Wise Woman Herbal Ezine

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  • Tuesday, August 05, 2014 10:02 AM | Wise Woman (Administrator)

    Green and abundant  greetings to you all.

    The feast of the first harvest is upon us. The hay fields are cut. The grain is threshed. The first bread is baked. The grapes are ripe. The berries are flush upon the brambles. The bear is fat and happy and so are we.

    Are you starting to feel the pressure of the gathering dark? The pressure to harvest one more jar of yarrow to tincture before all the blossoms brown up. The desire to get one more jar of St. J’s oil brewing from the last of her flowers. The struggle to find more storage space for the remedies already made. The wish for a bigger drying room as you eye the mullein still to be hung, the comfrey still to dry, the lavender, the mint, the green, the green, the green!

    Let the pressure be a hug, a reassuring hug. Relax into the pressure of gathering and storing for the coming days of dark. Trust yourself, trust nature. You will have what you need. You will be grateful for what you have. Allow yourself to be delighted with the work you need and want to do. Let your joy bubble up and overflow.

    Sure, life is hard, harsh, painful, unfair, and not as we envision it. It has always seemed to me that the best thing to do in the face of that reality is to wring as much pleasure as I can from whatever I am doing. I simply do not allow myself to do any task, large or small, with resentment. If I cannot find the pleasure in the work, then why am I doing it? If I must do it, then enjoying it is the best antidote.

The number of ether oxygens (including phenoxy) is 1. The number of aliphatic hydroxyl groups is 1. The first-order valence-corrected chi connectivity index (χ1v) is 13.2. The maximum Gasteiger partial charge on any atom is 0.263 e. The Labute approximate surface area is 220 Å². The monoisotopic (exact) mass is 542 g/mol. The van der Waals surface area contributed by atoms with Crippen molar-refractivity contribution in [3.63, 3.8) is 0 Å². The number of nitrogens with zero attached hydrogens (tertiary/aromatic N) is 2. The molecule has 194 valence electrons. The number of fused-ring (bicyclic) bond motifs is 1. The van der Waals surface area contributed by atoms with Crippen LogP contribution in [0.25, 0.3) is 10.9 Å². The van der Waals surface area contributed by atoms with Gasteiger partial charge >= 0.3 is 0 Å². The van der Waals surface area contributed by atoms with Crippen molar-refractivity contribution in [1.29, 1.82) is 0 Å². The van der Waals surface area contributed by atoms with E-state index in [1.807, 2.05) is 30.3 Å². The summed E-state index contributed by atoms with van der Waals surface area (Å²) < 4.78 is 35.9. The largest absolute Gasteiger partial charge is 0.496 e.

Simple rituals help us remember the joy, and the sacredness, of every moment. I light a pink candle every evening as an offering to the healing of all, especially those I have been in contact with that day. That small ritual brings real joy to me and allows me to fall asleep quickly and deeply. Do you have a ritual to end the day and empty your mind? Burning a bit of sweet grass is another favorite way to end the day. Ummm.

    Green blessings are everywhere.

    ps  There is a mushroom walk this weed, just for you. And a photo of the next plant we need for our Third Eye Opening Brew: purple loosestrife.  Plus some thoughts on drying corn silk.

    ~ Mushroom Walk ~

  • Tuesday, July 22, 2014 7:16 PM | Wise Woman (Administrator)

    Third Eye Opening Blend

    This blend consists of tinctures of three flowers: 2 parts cronewort, 1 part chicory, 1 part loosestrife.

    I do my best to harvest each one at the full moon, or a few days before.

    Chicory (Chicorium intybus) in July

    Go out early in the morning when the chicory flowers are open and collect as many as you can. I prefer to fill a baby food jar half full of 100 proof vodka and add the flowers to it as they wilt very quickly.